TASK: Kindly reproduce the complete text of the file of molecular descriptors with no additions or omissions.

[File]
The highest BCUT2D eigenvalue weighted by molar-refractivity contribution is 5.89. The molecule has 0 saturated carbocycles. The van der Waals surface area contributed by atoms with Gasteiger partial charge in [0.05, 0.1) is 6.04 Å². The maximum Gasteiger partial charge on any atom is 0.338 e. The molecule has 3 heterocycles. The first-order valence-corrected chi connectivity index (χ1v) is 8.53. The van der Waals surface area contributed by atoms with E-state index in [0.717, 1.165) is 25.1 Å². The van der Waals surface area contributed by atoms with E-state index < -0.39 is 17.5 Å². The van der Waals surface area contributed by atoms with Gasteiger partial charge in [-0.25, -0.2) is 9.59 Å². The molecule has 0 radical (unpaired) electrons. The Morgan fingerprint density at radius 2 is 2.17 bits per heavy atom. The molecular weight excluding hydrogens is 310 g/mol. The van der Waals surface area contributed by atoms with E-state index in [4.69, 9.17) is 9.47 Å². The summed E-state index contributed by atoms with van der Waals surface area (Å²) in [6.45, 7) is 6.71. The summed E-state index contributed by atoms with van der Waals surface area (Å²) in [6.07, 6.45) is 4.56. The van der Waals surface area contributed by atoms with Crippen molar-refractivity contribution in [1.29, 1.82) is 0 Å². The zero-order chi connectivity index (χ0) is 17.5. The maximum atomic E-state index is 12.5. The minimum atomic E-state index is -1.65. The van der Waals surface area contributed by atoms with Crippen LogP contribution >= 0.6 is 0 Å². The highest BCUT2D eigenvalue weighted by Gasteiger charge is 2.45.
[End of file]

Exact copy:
The highest BCUT2D eigenvalue weighted by molar-refractivity contribution is 5.89. The molecule has 0 saturated carbocycles. The van der Waals surface area contributed by atoms with Gasteiger partial charge in [0.05, 0.1) is 6.04 Å². The maximum Gasteiger partial charge on any atom is 0.338 e. The molecule has 3 heterocycles. The first-order valence-corrected chi connectivity index (χ1v) is 8.53. The van der Waals surface area contributed by atoms with E-state index in [0.717, 1.165) is 25.1 Å². The van der Waals surface area contributed by atoms with E-state index < -0.39 is 17.5 Å². The van der Waals surface area contributed by atoms with Gasteiger partial charge in [-0.25, -0.2) is 9.59 Å². The molecule has 0 radical (unpaired) electrons. The Morgan fingerprint density at radius 2 is 2.17 bits per heavy atom. The molecular weight excluding hydrogens is 310 g/mol. The van der Waals surface area contributed by atoms with E-state index in [4.69, 9.17) is 9.47 Å². The summed E-state index contributed by atoms with van der Waals surface area (Å²) in [6.45, 7) is 6.71. The summed E-state index contributed by atoms with van der Waals surface area (Å²) in [6.07, 6.45) is 4.56. The van der Waals surface area contributed by atoms with Crippen molar-refractivity contribution in [1.29, 1.82) is 0 Å². The zero-order chi connectivity index (χ0) is 17.5. The maximum atomic E-state index is 12.5. The minimum atomic E-state index is -1.65. The van der Waals surface area contributed by atoms with Crippen LogP contribution >= 0.6 is 0 Å². The highest BCUT2D eigenvalue weighted by Gasteiger charge is 2.45.